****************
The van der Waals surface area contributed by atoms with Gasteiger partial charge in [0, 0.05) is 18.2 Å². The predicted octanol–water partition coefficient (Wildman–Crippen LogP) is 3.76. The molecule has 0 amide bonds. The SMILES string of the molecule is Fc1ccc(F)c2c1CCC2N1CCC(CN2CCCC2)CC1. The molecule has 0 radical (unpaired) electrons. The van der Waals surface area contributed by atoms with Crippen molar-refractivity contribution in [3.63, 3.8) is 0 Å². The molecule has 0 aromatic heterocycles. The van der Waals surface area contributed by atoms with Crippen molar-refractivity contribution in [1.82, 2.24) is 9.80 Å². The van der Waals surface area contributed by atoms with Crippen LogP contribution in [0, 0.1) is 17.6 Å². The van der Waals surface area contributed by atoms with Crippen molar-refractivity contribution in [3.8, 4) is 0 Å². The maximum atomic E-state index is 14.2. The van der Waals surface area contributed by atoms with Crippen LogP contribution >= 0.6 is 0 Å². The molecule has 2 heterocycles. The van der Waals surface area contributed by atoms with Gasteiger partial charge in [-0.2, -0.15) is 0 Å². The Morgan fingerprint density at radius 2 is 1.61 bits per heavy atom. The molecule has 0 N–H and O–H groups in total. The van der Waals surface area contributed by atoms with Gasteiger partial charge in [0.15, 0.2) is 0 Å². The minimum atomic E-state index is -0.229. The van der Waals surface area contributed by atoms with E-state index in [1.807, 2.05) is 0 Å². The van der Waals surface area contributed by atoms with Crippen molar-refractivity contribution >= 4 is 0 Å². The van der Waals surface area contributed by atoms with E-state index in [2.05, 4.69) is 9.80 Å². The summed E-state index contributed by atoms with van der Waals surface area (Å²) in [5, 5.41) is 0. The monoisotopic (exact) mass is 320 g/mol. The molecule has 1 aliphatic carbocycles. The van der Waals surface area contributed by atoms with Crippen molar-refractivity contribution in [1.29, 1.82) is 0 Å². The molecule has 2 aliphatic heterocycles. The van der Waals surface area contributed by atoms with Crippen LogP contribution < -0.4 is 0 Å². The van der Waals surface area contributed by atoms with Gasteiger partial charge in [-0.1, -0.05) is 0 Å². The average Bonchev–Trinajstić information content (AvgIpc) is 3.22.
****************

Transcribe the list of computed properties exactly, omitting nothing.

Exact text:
The van der Waals surface area contributed by atoms with Gasteiger partial charge in [0, 0.05) is 18.2 Å². The predicted octanol–water partition coefficient (Wildman–Crippen LogP) is 3.76. The molecule has 0 amide bonds. The SMILES string of the molecule is Fc1ccc(F)c2c1CCC2N1CCC(CN2CCCC2)CC1. The molecule has 0 radical (unpaired) electrons. The van der Waals surface area contributed by atoms with Crippen molar-refractivity contribution in [3.63, 3.8) is 0 Å². The molecule has 0 aromatic heterocycles. The van der Waals surface area contributed by atoms with Crippen molar-refractivity contribution in [1.82, 2.24) is 9.80 Å². The van der Waals surface area contributed by atoms with Crippen LogP contribution in [0, 0.1) is 17.6 Å². The van der Waals surface area contributed by atoms with Crippen molar-refractivity contribution in [3.8, 4) is 0 Å². The maximum atomic E-state index is 14.2. The van der Waals surface area contributed by atoms with Crippen LogP contribution >= 0.6 is 0 Å². The molecule has 2 heterocycles. The van der Waals surface area contributed by atoms with Gasteiger partial charge in [-0.2, -0.15) is 0 Å². The Morgan fingerprint density at radius 2 is 1.61 bits per heavy atom. The molecule has 0 N–H and O–H groups in total. The van der Waals surface area contributed by atoms with Gasteiger partial charge in [0.15, 0.2) is 0 Å². The minimum atomic E-state index is -0.229. The van der Waals surface area contributed by atoms with E-state index in [1.807, 2.05) is 0 Å². The van der Waals surface area contributed by atoms with Crippen molar-refractivity contribution >= 4 is 0 Å². The van der Waals surface area contributed by atoms with E-state index in [2.05, 4.69) is 9.80 Å². The summed E-state index contributed by atoms with van der Waals surface area (Å²) in [5, 5.41) is 0. The monoisotopic (exact) mass is 320 g/mol. The molecule has 1 aliphatic carbocycles. The van der Waals surface area contributed by atoms with Crippen molar-refractivity contribution in [1.29, 1.82) is 0 Å². The molecule has 2 aliphatic heterocycles. The van der Waals surface area contributed by atoms with Crippen LogP contribution < -0.4 is 0 Å². The van der Waals surface area contributed by atoms with Gasteiger partial charge in [-0.1, -0.05) is 0 Å². The average Bonchev–Trinajstić information content (AvgIpc) is 3.22.